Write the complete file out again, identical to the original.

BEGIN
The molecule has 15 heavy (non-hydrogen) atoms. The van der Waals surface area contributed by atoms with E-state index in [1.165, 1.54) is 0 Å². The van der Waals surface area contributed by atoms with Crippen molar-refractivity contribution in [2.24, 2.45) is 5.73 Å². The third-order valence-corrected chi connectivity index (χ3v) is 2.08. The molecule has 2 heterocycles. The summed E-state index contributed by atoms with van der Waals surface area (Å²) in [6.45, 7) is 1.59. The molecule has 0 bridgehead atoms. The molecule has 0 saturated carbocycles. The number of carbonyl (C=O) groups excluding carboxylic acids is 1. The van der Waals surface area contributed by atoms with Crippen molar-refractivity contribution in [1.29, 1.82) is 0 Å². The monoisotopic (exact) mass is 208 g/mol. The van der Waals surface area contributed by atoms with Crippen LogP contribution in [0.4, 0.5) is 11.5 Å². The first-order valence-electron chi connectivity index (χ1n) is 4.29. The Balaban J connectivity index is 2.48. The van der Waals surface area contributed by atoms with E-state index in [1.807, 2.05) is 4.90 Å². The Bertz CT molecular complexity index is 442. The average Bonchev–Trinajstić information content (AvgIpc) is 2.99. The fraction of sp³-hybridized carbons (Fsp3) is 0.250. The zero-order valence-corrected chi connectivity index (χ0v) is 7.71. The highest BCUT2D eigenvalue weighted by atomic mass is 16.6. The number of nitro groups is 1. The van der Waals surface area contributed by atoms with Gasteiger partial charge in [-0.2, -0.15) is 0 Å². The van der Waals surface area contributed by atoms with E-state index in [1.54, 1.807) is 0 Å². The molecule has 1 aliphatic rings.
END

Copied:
The molecule has 15 heavy (non-hydrogen) atoms. The van der Waals surface area contributed by atoms with E-state index in [1.165, 1.54) is 0 Å². The van der Waals surface area contributed by atoms with Crippen molar-refractivity contribution in [2.24, 2.45) is 5.73 Å². The third-order valence-corrected chi connectivity index (χ3v) is 2.08. The molecule has 2 heterocycles. The summed E-state index contributed by atoms with van der Waals surface area (Å²) in [6.45, 7) is 1.59. The molecule has 0 bridgehead atoms. The molecule has 0 saturated carbocycles. The number of carbonyl (C=O) groups excluding carboxylic acids is 1. The van der Waals surface area contributed by atoms with Crippen molar-refractivity contribution in [1.29, 1.82) is 0 Å². The monoisotopic (exact) mass is 208 g/mol. The van der Waals surface area contributed by atoms with Crippen LogP contribution in [0.4, 0.5) is 11.5 Å². The first-order valence-electron chi connectivity index (χ1n) is 4.29. The Balaban J connectivity index is 2.48. The van der Waals surface area contributed by atoms with E-state index in [1.807, 2.05) is 4.90 Å². The Bertz CT molecular complexity index is 442. The average Bonchev–Trinajstić information content (AvgIpc) is 2.99. The fraction of sp³-hybridized carbons (Fsp3) is 0.250. The zero-order valence-corrected chi connectivity index (χ0v) is 7.71. The highest BCUT2D eigenvalue weighted by atomic mass is 16.6. The number of nitro groups is 1. The van der Waals surface area contributed by atoms with Gasteiger partial charge in [-0.2, -0.15) is 0 Å². The van der Waals surface area contributed by atoms with E-state index in [1.54, 1.807) is 0 Å². The molecule has 1 aliphatic rings.